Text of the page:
- Many small and large businesses/organizations had little to no comprehensive and/or routinely exercised crisis management plan. - Lack of a fully developed and maintained network of logistics, medical and security contacts and services, both within and outside the country. - Business continuity plans reflected foreign home office thought processes without fully taking into account the local environment. In some cases, the corporate executive office did not seem to understand or consider the customs and culture of the country, nor did they understand the nuances of actually getting things done in country, especially during chaotic times. As a result, some businesses were not able to adjust and continue full operations while others were more fortunate.
- Some business/organizational leaders did not fully understand the security environment, relying solely on their perception of events, routinely challenging and, at times, overriding the recommendations of the security manager despite obvious safety and security concerns. - Lack of information sharing, open and continuous dialogue with both local and foreign government security officials, making it difficult to identify the “tripwires” necessary to begin appropriate and timely courses of action (e.g. relocation of staff and business operations, evacuations). Based on the information available to each business/organization, some evacuated staff and/or family members, some relocated operations, while others did not. - Lack of a developed and routinely tested communications plan, taking into account the failure of local technology. Many businesses depended on the internet and simple mobile telephones to communicate with staff and the outside world, with no back-up communications plan in place.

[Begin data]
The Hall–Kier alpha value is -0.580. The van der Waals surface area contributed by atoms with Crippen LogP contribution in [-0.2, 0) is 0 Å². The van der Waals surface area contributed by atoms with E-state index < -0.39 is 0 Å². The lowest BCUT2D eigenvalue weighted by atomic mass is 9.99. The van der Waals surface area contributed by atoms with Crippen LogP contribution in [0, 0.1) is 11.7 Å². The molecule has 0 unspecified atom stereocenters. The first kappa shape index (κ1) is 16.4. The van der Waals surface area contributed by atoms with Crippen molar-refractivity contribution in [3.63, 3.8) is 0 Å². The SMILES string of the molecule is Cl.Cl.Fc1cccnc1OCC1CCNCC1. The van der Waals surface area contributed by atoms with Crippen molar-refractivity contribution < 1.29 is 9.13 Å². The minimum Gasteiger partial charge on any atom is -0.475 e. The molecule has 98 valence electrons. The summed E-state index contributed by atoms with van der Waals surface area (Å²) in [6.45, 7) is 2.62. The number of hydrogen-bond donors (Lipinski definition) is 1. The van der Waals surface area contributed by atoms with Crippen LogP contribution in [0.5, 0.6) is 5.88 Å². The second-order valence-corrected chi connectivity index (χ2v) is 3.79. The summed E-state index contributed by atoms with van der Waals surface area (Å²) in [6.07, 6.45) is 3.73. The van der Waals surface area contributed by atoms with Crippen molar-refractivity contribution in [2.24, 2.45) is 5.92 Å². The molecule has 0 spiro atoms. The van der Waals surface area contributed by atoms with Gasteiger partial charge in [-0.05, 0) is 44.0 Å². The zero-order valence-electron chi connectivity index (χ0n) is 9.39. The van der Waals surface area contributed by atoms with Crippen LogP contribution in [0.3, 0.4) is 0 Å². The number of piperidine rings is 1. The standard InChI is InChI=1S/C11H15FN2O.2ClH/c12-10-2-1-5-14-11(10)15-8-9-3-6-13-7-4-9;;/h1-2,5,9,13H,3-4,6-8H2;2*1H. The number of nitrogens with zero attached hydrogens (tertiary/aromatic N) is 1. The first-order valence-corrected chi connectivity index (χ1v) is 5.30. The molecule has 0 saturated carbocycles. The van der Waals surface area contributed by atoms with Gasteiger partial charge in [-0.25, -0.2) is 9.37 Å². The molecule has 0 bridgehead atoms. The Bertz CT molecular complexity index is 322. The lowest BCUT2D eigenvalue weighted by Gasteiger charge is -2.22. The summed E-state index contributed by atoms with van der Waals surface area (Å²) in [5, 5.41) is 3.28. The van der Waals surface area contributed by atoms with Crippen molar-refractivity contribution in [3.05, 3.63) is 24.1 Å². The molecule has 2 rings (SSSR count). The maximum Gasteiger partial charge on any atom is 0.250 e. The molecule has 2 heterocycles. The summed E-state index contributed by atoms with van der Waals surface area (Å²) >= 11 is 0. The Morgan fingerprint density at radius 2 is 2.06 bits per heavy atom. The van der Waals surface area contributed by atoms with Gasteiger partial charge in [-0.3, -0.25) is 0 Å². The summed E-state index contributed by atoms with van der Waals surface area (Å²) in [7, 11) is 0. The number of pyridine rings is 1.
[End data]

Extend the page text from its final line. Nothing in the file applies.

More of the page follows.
The Port of Tanjung Priok handles much of Indonesia's trade in imports and is a busy center for West Java exports and transshipments with other islands in Southeast Asia and the South Pacific. http://www.worldportsource.com/ports/IDN_Port_of_Tanjung_Priok_2094.php HistoryTanjung Priok was the site of a widely-publicized incident on September 12, 1984, when army forces fired on a group of Muslim protesters. The protesters were demonstrating against proposed government regulations that would require all formal organizations in the country to adopt “Pancasila” as their ideology (state philosophy). There were conflicting reports about the total death toll, but most sources indicate that several hundred protesters were killed. Source: http://en.wikipedia.org/wiki/Tanjung_PriokJAKARTA (Reuters) - Three public order officers were killed and 128 people injured in the violent clashes on Wednesday at Tanjung Priok port, marking the worst civil disturbance since 1998 when the financial crisis sparked deadly riots and the eventual resignation of then-president Suharto. Protesters thought the city government was trying to remove the tomb of HabibHasan (aka MbahPriok – 18th century Muslim Cleric), an Islamic scholar who died in the mid-1700s, from land owned by state port company Pelindo II. Riots were in the immediate vicinity of the PT Terminal PetikemasKoja (TPK Koja), an international container terminal (Hutchison Port Holdings).
Developing the Crisis Management PlanThe Bangkok and Jakarta riots are but two examples of critical events that could affect your business/organization. Events such as these highlight and remind us of the need to develop and maintain a comprehensive crisis management plan, which is routinely exercised, and takes into account a wide range of crisis event possibilities and relevant responses.
Identify and establish a crisis or emergency action/management team incorporating key personnel from each business/organizational department (e.g. management, operations, human resources, safety and security, facilities, public affairs, legal, etc.). This supports a “whole of business” approach to crisis management.